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  #21  
Old 08-18-2009, 09:18 AM
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http://www.nytimes.com/2009/08/18/sc...ging.html?8dpc

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It may be the ultimate free lunch ó how to reap all the advantages of a calorically restricted diet, including freedom from disease and an extended healthy life span, without eating one fewer calorie. Just take a drug that tricks the body into thinking itís on such a diet.
This is an interesting idea.

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The leading candidates for such a role are drugs called sirtuin activators, which may well be mimicking caloric restriction, in whole or in part. The chief such drug is resveratrol, a minor ingredient of grapes and red wine. Sirtris Pharmaceuticals, of Cambridge, Mass., is now conducting clinical trials of resveratrol, in a special formulation, and of small-molecule drugs that also activate sirtuin but can be given in much lower doses. The resveratrol formulation and one of the small chemicals have passed safety tests and are now being tested against diabetes and other diseases. The Food and Drug Administration does not approve drugs to delay aging, because aging in its view is not a disease.
The first part of the highlighted sentence seems weird, but together with the second part, sort of makes sense.
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  #22  
Old 08-18-2009, 09:29 AM
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If this is the case [that the FDA doesn't approve these drugs...which also means they don't disapprove them], does that mean these would be OTC when they came out?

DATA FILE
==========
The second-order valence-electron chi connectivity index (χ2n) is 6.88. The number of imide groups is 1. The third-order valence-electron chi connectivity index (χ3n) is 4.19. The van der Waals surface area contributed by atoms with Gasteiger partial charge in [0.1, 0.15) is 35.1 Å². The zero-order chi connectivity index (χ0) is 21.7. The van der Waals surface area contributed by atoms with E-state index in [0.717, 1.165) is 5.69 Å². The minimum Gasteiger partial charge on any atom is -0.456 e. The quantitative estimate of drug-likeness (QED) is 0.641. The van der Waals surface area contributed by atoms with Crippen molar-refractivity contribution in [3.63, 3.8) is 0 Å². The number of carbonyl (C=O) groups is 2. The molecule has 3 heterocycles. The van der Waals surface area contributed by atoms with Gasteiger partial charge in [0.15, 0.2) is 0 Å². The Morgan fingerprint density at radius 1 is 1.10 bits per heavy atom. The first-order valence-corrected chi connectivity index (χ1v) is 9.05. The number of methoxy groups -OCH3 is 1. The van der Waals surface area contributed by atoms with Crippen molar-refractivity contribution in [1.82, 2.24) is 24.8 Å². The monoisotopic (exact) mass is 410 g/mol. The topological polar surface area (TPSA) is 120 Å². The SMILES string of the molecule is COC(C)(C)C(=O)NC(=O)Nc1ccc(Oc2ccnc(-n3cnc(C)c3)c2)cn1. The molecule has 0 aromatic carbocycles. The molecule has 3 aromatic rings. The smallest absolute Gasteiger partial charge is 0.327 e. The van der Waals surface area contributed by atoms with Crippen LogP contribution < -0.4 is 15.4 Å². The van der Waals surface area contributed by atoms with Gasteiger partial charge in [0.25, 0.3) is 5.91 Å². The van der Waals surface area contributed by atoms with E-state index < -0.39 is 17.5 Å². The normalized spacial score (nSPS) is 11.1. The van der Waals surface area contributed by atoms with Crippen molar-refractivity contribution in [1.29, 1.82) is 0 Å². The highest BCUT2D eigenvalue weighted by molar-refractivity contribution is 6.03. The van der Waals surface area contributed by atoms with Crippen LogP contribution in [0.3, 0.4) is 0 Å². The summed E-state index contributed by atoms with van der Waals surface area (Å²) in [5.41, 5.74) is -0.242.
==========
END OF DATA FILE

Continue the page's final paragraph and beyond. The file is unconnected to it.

How awesome is that.
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  #23  
Old 08-18-2009, 10:44 AM
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Maybe it would be considered a "food supplement." That would be OTC, and subject to really minimal reguation, at least as the rules are currently constituted.
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  #24  
Old 08-19-2009, 09:06 PM
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A life expectancy from birth story, with a little odd verbiage:
http://www.msnbc.msn.com/id/32477402/ns/health-aging/

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ATLANTA - U.S. life expectancy has risen to a new high, now standing at nearly 78 years, the government reported Wednesday.

The increase is due mainly to falling death rates in almost all the leading causes of death. The average life expectancy for babies born in 2007 is nearly three months greater than for children born in 2006.

The new U.S. data is a preliminary report based on about 90 percent of the death certificates collected in 2007. It comes from the National Center for Health Statistics, part of the Centers for Disease Control and Prevention.

....
The United States continues to lag behind about 30 other countries in estimated life span. Japan has the longest life expectancy — 83 years for children born in 2007, according to the World Health Organization.

The CDC report found that the number of deaths and the overall death rate dropped from 2006 — to about 760 deaths per 100,000 people from about 776. The death rate has been falling for eight straight years, and is half of what it was 60 years ago.

Heart disease and cancer together are the cause of nearly half of U.S. fatalities. The death rate from heart disease dropped nearly 5 percent in 2007, and the cancer death rate fell nearly 2 percent, according to the report.